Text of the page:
UNCTAD Virtual Institute for Trade and Development
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Sovereign Asset and Liability Management: An E-Learning Training Course
I. Balance Sheet Risks
I.i. Currency Matching
I.ii. Interest Rate Matching
I.iii. Maturity Matching
II. Methodologies
II.i. Initial Methodologies
II.ii. Advanced Methodologies


“The most flexible financial tools for aligning the actual sovereign portfolio with the [strategic] benchmark, and for hedging the portfolio from risks are derivative instruments (e.g.) currency and interest rate swaps, forward contracts, futures, and options).  Derivatives enable the portfolio manager to move the actual sovereign portfolio to the benchmark portfolio without selling large amounts of securities, which could disrupt financial markets, and to unbundle various risks inherent to an underlying security and manage them separately.  All the derivative positions of the portfolio manager need to be carried out within the guidelines of the policymaker, and should only be taken on the underlying debt or reserves portfolio, without any net or leveraged position” (Cassard and Landau, 1997). 

“Governments should look for natural hedges in their asset and liability portfolios which enable them to reduce risk on the government’s balance sheet and lower transaction costs.  Natural hedges occur when the portfolio exposures can be structured to offset one another without recourse to purchasing financial derivatives…After natural hedges have been established, governments who have access to financial derivatives then need to decide whether to purchase them in order to construct financial hedges and reduce market risk...Where transaction costs and credit risks are acceptable, governments generally prefer to hedge their exposures given their preferences for greater certainty and less cash flow volatility” (Wheeler, 2004).

While derivatives can be an effective tool in mitigating risk, caution must be exercised in the use of derivatives.  As derivatives are off-balance sheet items, the risk associated with them must be accounted for.  Just as other off-balance sheet items should be measured and quantified within the SALM framework, derivatives should be as well; derivatives can and should be understood in the same context as off-balance sheet contingent liabilities.  Lack of proper quantification and measurement of derivatives played a significant role in the financial crisis of 2008 as they were not appropriately accounted for.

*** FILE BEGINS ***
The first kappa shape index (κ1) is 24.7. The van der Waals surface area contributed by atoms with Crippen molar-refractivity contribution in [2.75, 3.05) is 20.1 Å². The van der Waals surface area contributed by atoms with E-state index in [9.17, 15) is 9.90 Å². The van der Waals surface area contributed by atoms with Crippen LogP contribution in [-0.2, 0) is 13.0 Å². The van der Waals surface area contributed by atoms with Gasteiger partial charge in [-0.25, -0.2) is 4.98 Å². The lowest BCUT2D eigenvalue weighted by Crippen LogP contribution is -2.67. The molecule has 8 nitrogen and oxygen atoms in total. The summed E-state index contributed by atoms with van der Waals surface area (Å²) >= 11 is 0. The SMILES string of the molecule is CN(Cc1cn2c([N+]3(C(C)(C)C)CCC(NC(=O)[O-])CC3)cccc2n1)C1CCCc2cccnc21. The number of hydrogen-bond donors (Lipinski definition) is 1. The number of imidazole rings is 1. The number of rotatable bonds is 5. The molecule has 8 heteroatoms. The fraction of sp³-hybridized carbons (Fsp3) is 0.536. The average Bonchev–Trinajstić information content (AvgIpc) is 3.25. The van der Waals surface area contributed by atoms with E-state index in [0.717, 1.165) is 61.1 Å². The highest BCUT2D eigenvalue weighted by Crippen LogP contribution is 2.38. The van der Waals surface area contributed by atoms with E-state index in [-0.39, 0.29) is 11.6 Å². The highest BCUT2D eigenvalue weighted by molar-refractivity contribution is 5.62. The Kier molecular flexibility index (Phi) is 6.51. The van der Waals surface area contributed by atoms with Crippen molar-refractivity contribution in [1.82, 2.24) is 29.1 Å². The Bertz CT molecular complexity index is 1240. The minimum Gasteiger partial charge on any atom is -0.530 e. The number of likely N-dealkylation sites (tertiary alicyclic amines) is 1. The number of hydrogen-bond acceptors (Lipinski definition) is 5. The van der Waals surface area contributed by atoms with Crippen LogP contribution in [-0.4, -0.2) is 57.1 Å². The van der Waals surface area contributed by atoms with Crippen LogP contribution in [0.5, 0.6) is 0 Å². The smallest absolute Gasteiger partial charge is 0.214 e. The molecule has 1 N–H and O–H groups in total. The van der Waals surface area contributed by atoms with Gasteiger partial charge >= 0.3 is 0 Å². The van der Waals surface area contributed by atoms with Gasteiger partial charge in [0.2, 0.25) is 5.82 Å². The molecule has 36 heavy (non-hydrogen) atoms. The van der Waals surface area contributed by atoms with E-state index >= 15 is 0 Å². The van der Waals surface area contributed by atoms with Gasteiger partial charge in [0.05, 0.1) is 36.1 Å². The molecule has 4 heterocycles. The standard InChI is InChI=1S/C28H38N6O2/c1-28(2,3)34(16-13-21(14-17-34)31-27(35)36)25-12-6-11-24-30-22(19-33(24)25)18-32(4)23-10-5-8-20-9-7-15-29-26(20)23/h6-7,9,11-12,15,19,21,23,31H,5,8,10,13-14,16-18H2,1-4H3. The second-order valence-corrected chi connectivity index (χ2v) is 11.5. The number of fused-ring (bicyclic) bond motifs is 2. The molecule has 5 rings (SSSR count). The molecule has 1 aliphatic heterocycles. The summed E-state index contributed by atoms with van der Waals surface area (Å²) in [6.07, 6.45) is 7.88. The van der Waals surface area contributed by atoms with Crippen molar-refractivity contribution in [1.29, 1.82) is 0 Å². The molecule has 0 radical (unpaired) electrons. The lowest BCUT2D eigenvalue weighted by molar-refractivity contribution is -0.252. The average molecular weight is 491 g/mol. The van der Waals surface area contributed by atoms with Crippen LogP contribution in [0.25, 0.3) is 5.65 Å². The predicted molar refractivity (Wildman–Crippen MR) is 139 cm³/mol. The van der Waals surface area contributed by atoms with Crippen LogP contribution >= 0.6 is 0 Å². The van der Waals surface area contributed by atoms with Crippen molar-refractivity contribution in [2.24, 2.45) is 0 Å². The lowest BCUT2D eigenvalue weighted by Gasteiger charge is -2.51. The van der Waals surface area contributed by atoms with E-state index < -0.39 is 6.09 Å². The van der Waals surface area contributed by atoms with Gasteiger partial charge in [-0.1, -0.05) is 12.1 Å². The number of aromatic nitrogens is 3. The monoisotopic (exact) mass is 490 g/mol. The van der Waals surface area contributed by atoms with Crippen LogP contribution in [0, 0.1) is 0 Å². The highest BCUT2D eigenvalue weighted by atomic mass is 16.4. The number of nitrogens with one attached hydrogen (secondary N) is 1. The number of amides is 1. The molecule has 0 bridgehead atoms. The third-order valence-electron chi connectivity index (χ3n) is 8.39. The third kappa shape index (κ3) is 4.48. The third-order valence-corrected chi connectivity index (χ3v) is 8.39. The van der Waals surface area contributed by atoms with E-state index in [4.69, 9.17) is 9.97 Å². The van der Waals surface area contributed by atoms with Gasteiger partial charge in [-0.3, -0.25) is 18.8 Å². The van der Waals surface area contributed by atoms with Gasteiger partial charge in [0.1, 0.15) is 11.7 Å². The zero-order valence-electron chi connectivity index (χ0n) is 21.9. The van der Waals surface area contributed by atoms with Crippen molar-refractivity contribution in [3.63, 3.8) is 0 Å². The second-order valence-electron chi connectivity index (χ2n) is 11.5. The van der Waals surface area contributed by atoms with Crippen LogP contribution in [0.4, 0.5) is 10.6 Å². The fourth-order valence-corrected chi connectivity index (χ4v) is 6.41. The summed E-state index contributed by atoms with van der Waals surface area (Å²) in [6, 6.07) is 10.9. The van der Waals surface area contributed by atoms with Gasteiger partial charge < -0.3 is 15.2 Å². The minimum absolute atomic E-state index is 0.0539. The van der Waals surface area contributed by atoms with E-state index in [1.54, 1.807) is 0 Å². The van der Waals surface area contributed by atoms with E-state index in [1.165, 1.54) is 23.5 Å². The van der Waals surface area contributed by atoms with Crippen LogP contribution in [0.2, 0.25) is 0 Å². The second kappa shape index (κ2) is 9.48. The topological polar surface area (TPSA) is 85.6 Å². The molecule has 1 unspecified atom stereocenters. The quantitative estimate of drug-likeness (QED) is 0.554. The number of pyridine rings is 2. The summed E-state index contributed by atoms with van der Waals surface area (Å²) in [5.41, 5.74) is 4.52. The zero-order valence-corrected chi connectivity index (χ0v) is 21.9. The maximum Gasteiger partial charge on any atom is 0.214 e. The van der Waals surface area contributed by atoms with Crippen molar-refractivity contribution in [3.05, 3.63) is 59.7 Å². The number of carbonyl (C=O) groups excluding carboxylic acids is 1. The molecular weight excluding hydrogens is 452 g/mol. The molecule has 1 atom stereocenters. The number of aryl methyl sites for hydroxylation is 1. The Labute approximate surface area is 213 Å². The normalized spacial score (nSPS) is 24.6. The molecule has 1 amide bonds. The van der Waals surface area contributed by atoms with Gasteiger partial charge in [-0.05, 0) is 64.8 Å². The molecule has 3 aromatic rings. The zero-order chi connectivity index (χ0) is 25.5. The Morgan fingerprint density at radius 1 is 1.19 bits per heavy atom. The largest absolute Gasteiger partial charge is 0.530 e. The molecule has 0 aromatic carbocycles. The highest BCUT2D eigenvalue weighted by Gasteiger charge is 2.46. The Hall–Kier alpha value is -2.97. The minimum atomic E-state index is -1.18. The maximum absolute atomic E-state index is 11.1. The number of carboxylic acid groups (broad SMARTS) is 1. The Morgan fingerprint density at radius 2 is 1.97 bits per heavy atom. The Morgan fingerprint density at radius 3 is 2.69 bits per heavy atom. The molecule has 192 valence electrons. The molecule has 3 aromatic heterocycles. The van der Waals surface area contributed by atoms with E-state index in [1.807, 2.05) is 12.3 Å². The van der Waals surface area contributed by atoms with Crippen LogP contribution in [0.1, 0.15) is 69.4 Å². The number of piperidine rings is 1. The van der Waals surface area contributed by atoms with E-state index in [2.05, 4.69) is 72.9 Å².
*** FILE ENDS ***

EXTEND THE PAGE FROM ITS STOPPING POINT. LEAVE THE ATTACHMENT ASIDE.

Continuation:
Just as the complexity of the SALM framework for a sovereign will be determined by available resources, the use of derivatives will be as well.  As the primary objective of the sovereign is to remain solvent, it is vital that all risks associated with the use of derivatives is fully understood and considered by the sovereign.  “Instruments (loans and swaps) used in the management of the government debt must be simple, standardized and well known in the market.  These features support transparency of government debt management and reduce operational risks” (OECD, 2005).  An advanced risk management framework will support the use of sophisticated derivatives but requires the same caution and understanding of risk in the decision making process.  The sovereign must closely examine if the derivative will appropriately mitigate risk or put the government-wide balance sheet at greater risk and potentially threaten solvency.

For additional information on the use of derivatives, please see the report of the International Securities Market Association (ISMA) entitled “Derivatives and Public Debt Management”.